Blog

Predicting a Social Media Crisis Doesn’t Require a Crystal Ball

One common thread in most of my initial visits with crisis clients is their confession that they did not see it coming. After a quick risk analysis of their online media tactics, I can understand why. It’s a rare client that comes to me because they see a storm brewing in the distance.

Even though organizations may fret and wring their hands about the possibility of getting blindsided by a social media crisis, it is possible to not only see them coming, but prevent them in many cases. . Altimeter research found that as many as 76 percent of crises they studied could have been averted or diminished. Here are three common characteristics many blindsided organizations share, and four quick tactics to get you on the road to predicting if a negative event will grow to a magnitude that requires a response.

Commonalities of the Blindsided

  1. No social or online monitoring tactics in place. This is by far the most common characteristic of the blindsided. Some really believe that if you don’t listen, it means people aren’t talking. They may even have a full stable of social media tools in place, but nobody is listening.
  2. No regular risk or blind spot analysis. Organizations get used to their own bad habits. As long as they are successful and all looks well, they just keep on. Regular risk analysis is a smart business practice. And this isn’t just operational or asset-related. This means reputation as well. After analysis, cautionary road signs should be erected to signal trouble that everyone can recognize.
  3. Misunderstanding of how specific social media tools should be used. I have found that people who get blindsided don’t understand the intricacies of social media channels and how to use them well. They don’t usually get that social media, if used well, has the power to build advocacy that can protect reputation, not just sell widgets.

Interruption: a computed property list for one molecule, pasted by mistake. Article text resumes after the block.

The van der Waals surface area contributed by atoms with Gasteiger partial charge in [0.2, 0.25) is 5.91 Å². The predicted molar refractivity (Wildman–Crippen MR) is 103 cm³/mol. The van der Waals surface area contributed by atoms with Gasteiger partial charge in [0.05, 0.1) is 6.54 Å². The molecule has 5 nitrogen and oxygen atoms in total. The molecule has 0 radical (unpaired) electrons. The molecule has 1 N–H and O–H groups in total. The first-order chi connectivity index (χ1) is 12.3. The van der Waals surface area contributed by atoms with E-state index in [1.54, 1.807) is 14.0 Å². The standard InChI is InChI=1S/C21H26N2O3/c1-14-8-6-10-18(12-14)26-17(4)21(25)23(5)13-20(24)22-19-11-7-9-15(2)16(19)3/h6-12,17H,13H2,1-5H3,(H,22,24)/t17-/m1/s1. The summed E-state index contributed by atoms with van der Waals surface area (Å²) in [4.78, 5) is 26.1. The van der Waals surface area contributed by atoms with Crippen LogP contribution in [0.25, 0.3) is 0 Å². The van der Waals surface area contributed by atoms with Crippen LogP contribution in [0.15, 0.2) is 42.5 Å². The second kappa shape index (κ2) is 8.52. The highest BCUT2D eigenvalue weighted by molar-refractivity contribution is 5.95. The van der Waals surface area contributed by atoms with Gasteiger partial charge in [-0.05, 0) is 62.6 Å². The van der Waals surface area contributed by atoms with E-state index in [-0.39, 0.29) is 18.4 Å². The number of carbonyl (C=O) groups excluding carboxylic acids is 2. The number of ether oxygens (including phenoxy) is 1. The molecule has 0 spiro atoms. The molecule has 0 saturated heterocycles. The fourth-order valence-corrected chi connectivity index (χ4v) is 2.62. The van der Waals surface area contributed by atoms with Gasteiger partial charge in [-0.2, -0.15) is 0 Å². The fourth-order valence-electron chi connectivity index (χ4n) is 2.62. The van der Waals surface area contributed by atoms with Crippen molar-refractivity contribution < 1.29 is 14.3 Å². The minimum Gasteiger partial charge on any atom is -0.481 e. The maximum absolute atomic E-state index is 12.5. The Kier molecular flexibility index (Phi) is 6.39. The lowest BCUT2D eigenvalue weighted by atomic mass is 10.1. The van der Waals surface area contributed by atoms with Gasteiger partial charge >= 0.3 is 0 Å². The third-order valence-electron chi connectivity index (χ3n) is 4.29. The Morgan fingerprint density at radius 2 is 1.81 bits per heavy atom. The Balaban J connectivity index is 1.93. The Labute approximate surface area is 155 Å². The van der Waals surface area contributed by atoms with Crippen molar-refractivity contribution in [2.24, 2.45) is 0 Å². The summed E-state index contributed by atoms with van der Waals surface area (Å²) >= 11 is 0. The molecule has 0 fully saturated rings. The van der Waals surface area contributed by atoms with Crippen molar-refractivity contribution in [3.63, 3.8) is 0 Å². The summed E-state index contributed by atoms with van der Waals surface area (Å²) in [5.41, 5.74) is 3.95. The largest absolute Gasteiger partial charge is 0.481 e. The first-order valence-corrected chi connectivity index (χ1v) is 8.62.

Four Ways to Start Predicting Now

  1. Set up a basic social media monitoring system that tracks your brand, your competition, your advocates, and your detractors. This can be as simple as using Google Alerts strategically or as sophisticated as subscribing to an SAAS such as Radian 6, Meltwater Buzz, or Sprout Social (affiliate). Our agency provides monitoring services for brands that are very cost effective. You can do it yourself, or you can outsource it. Whatever you do, start now.
  2. Make a list of issues in your organization that need oversight and set up a system now. This could take the form of an initial SWOT analysis, internal staff interviews, or a customer satisfaction survey. Take some initial tactical steps to make this part of how you do business. If you have customers and you don’t have a feedback mechanism for them in place, get one set up. It doesn’t have to be elaborate. Put together a non-threatening feedback protocol for internal staff. Make sure they feel their input is valued. If necessary, bring in at outside agency to perform an initial analysis and recommend action steps.
  3. Get some social media help from a reputable agency that understands advocacy and reputation strategies. The new wave in social media is reputation protection through advocacy. Smart organizations are finding ways to build strong armies of advocates that become a marketing force and reputation shield. We are learning that the term online reputation is misleading. It isn’t a matter of having the right search terms in place or manipulating online data to push down a negative event, it’s having live bodies that will back you up when you need them.
  4. Train people to use social media responsibly and to understand what an appropriate response is. Besides getting a monitoring system in place, this is the next step our agency recommends to help prevent a crisis. We have a new workshop training called Practice Safe Social that helps organizations train staff to use social media to build advocacy and reputation. We also work with organizations to understand appropriate response so that they don’t create a crisis where this is none. Every negative event is not a crisis. Front line social media people need to be able to recognize when to respond and how to triage online trouble to the appropriate people.

A crystal ball won’t help you see a social media crisis coming, but implementing these four tactics at some level will. What tactics would you add to the list?